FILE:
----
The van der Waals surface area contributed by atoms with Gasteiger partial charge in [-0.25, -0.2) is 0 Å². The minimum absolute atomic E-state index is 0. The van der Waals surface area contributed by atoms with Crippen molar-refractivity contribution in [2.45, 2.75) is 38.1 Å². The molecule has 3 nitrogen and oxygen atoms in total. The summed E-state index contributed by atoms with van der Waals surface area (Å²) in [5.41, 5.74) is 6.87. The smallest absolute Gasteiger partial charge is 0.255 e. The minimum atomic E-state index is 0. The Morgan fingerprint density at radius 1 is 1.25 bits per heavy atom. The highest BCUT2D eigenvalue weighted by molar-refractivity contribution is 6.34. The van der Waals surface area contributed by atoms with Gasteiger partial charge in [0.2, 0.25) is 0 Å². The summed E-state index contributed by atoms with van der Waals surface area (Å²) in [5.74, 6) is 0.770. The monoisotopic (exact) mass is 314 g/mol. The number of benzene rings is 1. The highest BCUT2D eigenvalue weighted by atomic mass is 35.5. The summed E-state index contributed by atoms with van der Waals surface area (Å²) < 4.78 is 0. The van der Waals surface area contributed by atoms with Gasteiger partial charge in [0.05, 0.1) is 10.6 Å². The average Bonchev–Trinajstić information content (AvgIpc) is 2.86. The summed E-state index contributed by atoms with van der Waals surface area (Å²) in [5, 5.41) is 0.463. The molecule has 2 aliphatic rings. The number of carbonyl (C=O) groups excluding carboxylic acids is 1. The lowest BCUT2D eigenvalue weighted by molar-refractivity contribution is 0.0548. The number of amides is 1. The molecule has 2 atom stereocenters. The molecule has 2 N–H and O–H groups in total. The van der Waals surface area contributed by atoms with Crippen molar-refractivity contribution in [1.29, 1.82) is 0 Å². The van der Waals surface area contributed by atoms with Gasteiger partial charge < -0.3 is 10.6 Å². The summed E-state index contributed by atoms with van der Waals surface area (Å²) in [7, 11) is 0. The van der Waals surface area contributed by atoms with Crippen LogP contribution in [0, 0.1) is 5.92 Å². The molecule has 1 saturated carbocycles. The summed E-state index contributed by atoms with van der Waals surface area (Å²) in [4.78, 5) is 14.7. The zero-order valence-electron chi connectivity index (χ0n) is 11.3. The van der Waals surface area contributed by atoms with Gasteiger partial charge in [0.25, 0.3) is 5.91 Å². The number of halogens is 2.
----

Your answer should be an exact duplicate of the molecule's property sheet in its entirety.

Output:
The van der Waals surface area contributed by atoms with Gasteiger partial charge in [-0.25, -0.2) is 0 Å². The minimum absolute atomic E-state index is 0. The van der Waals surface area contributed by atoms with Crippen molar-refractivity contribution in [2.45, 2.75) is 38.1 Å². The molecule has 3 nitrogen and oxygen atoms in total. The summed E-state index contributed by atoms with van der Waals surface area (Å²) in [5.41, 5.74) is 6.87. The smallest absolute Gasteiger partial charge is 0.255 e. The minimum atomic E-state index is 0. The Morgan fingerprint density at radius 1 is 1.25 bits per heavy atom. The highest BCUT2D eigenvalue weighted by molar-refractivity contribution is 6.34. The van der Waals surface area contributed by atoms with Gasteiger partial charge in [0.2, 0.25) is 0 Å². The summed E-state index contributed by atoms with van der Waals surface area (Å²) in [5.74, 6) is 0.770. The monoisotopic (exact) mass is 314 g/mol. The number of benzene rings is 1. The highest BCUT2D eigenvalue weighted by atomic mass is 35.5. The summed E-state index contributed by atoms with van der Waals surface area (Å²) < 4.78 is 0. The van der Waals surface area contributed by atoms with Gasteiger partial charge in [0.05, 0.1) is 10.6 Å². The average Bonchev–Trinajstić information content (AvgIpc) is 2.86. The summed E-state index contributed by atoms with van der Waals surface area (Å²) in [5, 5.41) is 0.463. The molecule has 2 aliphatic rings. The number of carbonyl (C=O) groups excluding carboxylic acids is 1. The lowest BCUT2D eigenvalue weighted by molar-refractivity contribution is 0.0548. The number of amides is 1. The molecule has 2 atom stereocenters. The molecule has 2 N–H and O–H groups in total. The van der Waals surface area contributed by atoms with Crippen molar-refractivity contribution in [1.29, 1.82) is 0 Å². The van der Waals surface area contributed by atoms with Gasteiger partial charge < -0.3 is 10.6 Å². The summed E-state index contributed by atoms with van der Waals surface area (Å²) in [7, 11) is 0. The van der Waals surface area contributed by atoms with Crippen LogP contribution in [0, 0.1) is 5.92 Å². The molecule has 1 saturated carbocycles. The summed E-state index contributed by atoms with van der Waals surface area (Å²) in [4.78, 5) is 14.7. The zero-order valence-electron chi connectivity index (χ0n) is 11.3. The van der Waals surface area contributed by atoms with Gasteiger partial charge in [0.25, 0.3) is 5.91 Å². The number of halogens is 2.